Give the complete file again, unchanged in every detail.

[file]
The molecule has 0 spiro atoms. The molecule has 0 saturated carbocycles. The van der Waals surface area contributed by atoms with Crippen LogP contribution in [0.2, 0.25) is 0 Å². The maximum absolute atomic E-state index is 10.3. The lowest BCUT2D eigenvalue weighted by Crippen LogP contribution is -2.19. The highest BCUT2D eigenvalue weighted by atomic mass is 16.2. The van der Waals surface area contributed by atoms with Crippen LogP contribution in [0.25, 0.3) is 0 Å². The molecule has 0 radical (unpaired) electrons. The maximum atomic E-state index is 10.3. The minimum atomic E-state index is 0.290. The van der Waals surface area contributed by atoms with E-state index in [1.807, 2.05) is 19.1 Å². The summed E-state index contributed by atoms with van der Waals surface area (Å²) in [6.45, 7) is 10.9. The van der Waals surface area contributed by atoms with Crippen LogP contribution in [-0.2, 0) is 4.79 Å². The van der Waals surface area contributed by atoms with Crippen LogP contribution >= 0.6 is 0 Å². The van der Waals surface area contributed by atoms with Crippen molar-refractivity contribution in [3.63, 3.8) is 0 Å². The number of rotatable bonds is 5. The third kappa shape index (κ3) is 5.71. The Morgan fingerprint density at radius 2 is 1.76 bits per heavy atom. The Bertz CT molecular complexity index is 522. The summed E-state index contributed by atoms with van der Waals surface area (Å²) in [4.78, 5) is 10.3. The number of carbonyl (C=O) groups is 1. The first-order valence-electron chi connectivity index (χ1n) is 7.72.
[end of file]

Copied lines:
The molecule has 0 spiro atoms. The molecule has 0 saturated carbocycles. The van der Waals surface area contributed by atoms with Crippen LogP contribution in [0.2, 0.25) is 0 Å². The maximum absolute atomic E-state index is 10.3. The lowest BCUT2D eigenvalue weighted by Crippen LogP contribution is -2.19. The highest BCUT2D eigenvalue weighted by atomic mass is 16.2. The van der Waals surface area contributed by atoms with Crippen LogP contribution in [0.25, 0.3) is 0 Å². The molecule has 0 radical (unpaired) electrons. The maximum atomic E-state index is 10.3. The minimum atomic E-state index is 0.290. The van der Waals surface area contributed by atoms with E-state index in [1.807, 2.05) is 19.1 Å². The summed E-state index contributed by atoms with van der Waals surface area (Å²) in [6.45, 7) is 10.9. The van der Waals surface area contributed by atoms with Crippen LogP contribution in [-0.2, 0) is 4.79 Å². The van der Waals surface area contributed by atoms with Crippen LogP contribution >= 0.6 is 0 Å². The van der Waals surface area contributed by atoms with Crippen molar-refractivity contribution in [3.63, 3.8) is 0 Å². The number of rotatable bonds is 5. The third kappa shape index (κ3) is 5.71. The Morgan fingerprint density at radius 2 is 1.76 bits per heavy atom. The Bertz CT molecular complexity index is 522. The summed E-state index contributed by atoms with van der Waals surface area (Å²) in [4.78, 5) is 10.3. The number of carbonyl (C=O) groups is 1. The first-order valence-electron chi connectivity index (χ1n) is 7.72.